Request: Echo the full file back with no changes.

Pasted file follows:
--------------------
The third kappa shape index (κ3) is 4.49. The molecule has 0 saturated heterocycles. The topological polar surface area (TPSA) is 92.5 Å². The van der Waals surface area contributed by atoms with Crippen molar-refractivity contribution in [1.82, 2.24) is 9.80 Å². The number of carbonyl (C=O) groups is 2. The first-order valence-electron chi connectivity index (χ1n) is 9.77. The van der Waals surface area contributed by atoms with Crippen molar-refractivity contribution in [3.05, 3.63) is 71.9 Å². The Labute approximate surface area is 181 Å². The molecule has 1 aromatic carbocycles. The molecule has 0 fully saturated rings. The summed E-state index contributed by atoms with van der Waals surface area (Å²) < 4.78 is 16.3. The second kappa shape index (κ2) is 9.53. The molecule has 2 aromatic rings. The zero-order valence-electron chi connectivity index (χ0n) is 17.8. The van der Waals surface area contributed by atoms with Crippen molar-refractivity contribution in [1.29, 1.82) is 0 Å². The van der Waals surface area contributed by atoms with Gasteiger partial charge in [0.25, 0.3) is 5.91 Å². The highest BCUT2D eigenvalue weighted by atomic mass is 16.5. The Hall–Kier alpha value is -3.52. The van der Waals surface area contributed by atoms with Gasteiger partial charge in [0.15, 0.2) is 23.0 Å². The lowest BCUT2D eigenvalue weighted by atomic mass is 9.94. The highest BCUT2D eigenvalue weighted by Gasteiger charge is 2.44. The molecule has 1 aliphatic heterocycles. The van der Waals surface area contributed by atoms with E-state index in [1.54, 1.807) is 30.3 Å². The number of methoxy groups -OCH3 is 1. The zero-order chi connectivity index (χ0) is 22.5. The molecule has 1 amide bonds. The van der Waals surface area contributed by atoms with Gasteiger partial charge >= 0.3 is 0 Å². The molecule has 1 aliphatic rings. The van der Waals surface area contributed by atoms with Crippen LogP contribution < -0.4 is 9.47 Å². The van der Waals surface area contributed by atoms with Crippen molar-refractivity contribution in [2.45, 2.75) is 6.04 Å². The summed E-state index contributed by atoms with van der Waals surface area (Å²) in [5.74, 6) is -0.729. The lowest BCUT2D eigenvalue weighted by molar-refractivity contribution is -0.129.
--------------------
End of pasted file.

The third kappa shape index (κ3) is 4.49. The molecule has 0 saturated heterocycles. The topological polar surface area (TPSA) is 92.5 Å². The van der Waals surface area contributed by atoms with Crippen molar-refractivity contribution in [1.82, 2.24) is 9.80 Å². The number of carbonyl (C=O) groups is 2. The first-order valence-electron chi connectivity index (χ1n) is 9.77. The van der Waals surface area contributed by atoms with Crippen molar-refractivity contribution in [3.05, 3.63) is 71.9 Å². The Labute approximate surface area is 181 Å². The molecule has 1 aromatic carbocycles. The molecule has 0 fully saturated rings. The summed E-state index contributed by atoms with van der Waals surface area (Å²) < 4.78 is 16.3. The second kappa shape index (κ2) is 9.53. The molecule has 2 aromatic rings. The zero-order valence-electron chi connectivity index (χ0n) is 17.8. The van der Waals surface area contributed by atoms with Crippen molar-refractivity contribution in [1.29, 1.82) is 0 Å². The van der Waals surface area contributed by atoms with Gasteiger partial charge in [0.25, 0.3) is 5.91 Å². The highest BCUT2D eigenvalue weighted by atomic mass is 16.5. The Hall–Kier alpha value is -3.52. The van der Waals surface area contributed by atoms with Gasteiger partial charge in [0.15, 0.2) is 23.0 Å². The lowest BCUT2D eigenvalue weighted by atomic mass is 9.94. The highest BCUT2D eigenvalue weighted by Gasteiger charge is 2.44. The molecule has 1 aliphatic heterocycles. The van der Waals surface area contributed by atoms with E-state index in [1.54, 1.807) is 30.3 Å². The number of methoxy groups -OCH3 is 1. The zero-order chi connectivity index (χ0) is 22.5. The molecule has 1 amide bonds. The van der Waals surface area contributed by atoms with Gasteiger partial charge >= 0.3 is 0 Å². The molecule has 1 aliphatic rings. The van der Waals surface area contributed by atoms with Crippen LogP contribution < -0.4 is 9.47 Å². The van der Waals surface area contributed by atoms with Crippen molar-refractivity contribution in [2.45, 2.75) is 6.04 Å². The summed E-state index contributed by atoms with van der Waals surface area (Å²) in [5.74, 6) is -0.729. The lowest BCUT2D eigenvalue weighted by molar-refractivity contribution is -0.129.